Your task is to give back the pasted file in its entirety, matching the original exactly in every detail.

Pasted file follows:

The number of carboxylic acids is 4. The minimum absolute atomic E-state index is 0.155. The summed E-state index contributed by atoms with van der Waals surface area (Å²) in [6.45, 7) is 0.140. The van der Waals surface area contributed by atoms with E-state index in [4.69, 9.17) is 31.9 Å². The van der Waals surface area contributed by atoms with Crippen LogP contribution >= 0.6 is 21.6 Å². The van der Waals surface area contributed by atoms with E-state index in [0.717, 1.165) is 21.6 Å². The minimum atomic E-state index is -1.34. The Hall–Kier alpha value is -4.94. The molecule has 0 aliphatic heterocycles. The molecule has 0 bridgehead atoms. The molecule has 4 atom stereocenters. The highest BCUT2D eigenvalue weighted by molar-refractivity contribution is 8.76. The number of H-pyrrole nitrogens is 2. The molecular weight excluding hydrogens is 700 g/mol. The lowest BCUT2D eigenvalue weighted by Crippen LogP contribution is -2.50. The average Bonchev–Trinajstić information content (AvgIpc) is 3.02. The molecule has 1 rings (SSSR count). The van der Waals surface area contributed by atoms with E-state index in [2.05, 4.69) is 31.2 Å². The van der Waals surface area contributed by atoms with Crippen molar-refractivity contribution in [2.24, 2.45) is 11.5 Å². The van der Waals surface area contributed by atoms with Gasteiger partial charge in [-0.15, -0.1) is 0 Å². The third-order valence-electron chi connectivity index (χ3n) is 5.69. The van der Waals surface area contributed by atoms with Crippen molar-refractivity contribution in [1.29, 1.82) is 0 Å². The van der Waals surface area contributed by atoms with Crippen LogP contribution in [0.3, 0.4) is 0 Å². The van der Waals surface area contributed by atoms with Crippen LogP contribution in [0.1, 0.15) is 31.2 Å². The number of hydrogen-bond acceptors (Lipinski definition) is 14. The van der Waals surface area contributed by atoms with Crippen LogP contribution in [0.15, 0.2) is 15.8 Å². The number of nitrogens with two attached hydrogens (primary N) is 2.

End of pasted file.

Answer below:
The number of carboxylic acids is 4. The minimum absolute atomic E-state index is 0.155. The summed E-state index contributed by atoms with van der Waals surface area (Å²) in [6.45, 7) is 0.140. The van der Waals surface area contributed by atoms with E-state index in [4.69, 9.17) is 31.9 Å². The van der Waals surface area contributed by atoms with Crippen LogP contribution >= 0.6 is 21.6 Å². The van der Waals surface area contributed by atoms with E-state index in [0.717, 1.165) is 21.6 Å². The minimum atomic E-state index is -1.34. The Hall–Kier alpha value is -4.94. The molecule has 0 aliphatic heterocycles. The molecule has 0 bridgehead atoms. The molecule has 4 atom stereocenters. The highest BCUT2D eigenvalue weighted by molar-refractivity contribution is 8.76. The number of H-pyrrole nitrogens is 2. The molecular weight excluding hydrogens is 700 g/mol. The lowest BCUT2D eigenvalue weighted by Crippen LogP contribution is -2.50. The average Bonchev–Trinajstić information content (AvgIpc) is 3.02. The molecule has 1 rings (SSSR count). The van der Waals surface area contributed by atoms with E-state index in [2.05, 4.69) is 31.2 Å². The van der Waals surface area contributed by atoms with Crippen molar-refractivity contribution in [2.24, 2.45) is 11.5 Å². The van der Waals surface area contributed by atoms with Gasteiger partial charge in [-0.15, -0.1) is 0 Å². The third-order valence-electron chi connectivity index (χ3n) is 5.69. The van der Waals surface area contributed by atoms with Crippen molar-refractivity contribution in [1.29, 1.82) is 0 Å². The van der Waals surface area contributed by atoms with Crippen LogP contribution in [0.3, 0.4) is 0 Å². The van der Waals surface area contributed by atoms with Crippen LogP contribution in [0.1, 0.15) is 31.2 Å². The number of hydrogen-bond acceptors (Lipinski definition) is 14. The van der Waals surface area contributed by atoms with Crippen LogP contribution in [0.15, 0.2) is 15.8 Å². The number of nitrogens with two attached hydrogens (primary N) is 2.